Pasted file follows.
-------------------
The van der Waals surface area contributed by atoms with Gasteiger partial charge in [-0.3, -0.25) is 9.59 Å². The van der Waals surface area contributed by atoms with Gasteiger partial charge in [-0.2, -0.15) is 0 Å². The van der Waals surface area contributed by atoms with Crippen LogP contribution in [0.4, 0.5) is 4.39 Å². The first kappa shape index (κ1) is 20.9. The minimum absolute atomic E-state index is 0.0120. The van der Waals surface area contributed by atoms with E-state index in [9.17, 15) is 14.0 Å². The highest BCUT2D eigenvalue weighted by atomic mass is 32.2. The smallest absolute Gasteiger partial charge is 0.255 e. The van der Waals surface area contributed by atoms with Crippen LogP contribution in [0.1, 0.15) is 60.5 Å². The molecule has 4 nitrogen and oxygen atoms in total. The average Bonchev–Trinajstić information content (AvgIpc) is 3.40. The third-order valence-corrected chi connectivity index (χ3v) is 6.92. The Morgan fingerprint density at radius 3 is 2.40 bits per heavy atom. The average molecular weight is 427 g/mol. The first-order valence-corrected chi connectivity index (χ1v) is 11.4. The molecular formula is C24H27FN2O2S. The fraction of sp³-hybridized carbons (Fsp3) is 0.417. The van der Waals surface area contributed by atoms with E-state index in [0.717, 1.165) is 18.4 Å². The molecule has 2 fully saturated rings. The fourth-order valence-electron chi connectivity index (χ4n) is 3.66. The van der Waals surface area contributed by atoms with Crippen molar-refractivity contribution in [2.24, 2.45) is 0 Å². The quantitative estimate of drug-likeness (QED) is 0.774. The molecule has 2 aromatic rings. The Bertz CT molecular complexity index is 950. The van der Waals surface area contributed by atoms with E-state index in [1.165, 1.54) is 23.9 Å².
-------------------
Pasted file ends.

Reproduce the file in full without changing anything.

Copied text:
The van der Waals surface area contributed by atoms with Gasteiger partial charge in [-0.3, -0.25) is 9.59 Å². The van der Waals surface area contributed by atoms with Gasteiger partial charge in [-0.2, -0.15) is 0 Å². The van der Waals surface area contributed by atoms with Crippen LogP contribution in [0.4, 0.5) is 4.39 Å². The first kappa shape index (κ1) is 20.9. The minimum absolute atomic E-state index is 0.0120. The van der Waals surface area contributed by atoms with E-state index in [9.17, 15) is 14.0 Å². The highest BCUT2D eigenvalue weighted by atomic mass is 32.2. The smallest absolute Gasteiger partial charge is 0.255 e. The van der Waals surface area contributed by atoms with Crippen LogP contribution in [0.1, 0.15) is 60.5 Å². The molecule has 4 nitrogen and oxygen atoms in total. The average Bonchev–Trinajstić information content (AvgIpc) is 3.40. The third-order valence-corrected chi connectivity index (χ3v) is 6.92. The Morgan fingerprint density at radius 3 is 2.40 bits per heavy atom. The average molecular weight is 427 g/mol. The first-order valence-corrected chi connectivity index (χ1v) is 11.4. The molecular formula is C24H27FN2O2S. The fraction of sp³-hybridized carbons (Fsp3) is 0.417. The van der Waals surface area contributed by atoms with E-state index in [0.717, 1.165) is 18.4 Å². The molecule has 2 fully saturated rings. The fourth-order valence-electron chi connectivity index (χ4n) is 3.66. The van der Waals surface area contributed by atoms with Crippen molar-refractivity contribution in [2.24, 2.45) is 0 Å². The quantitative estimate of drug-likeness (QED) is 0.774. The molecule has 2 aromatic rings. The Bertz CT molecular complexity index is 950. The van der Waals surface area contributed by atoms with E-state index in [1.165, 1.54) is 23.9 Å².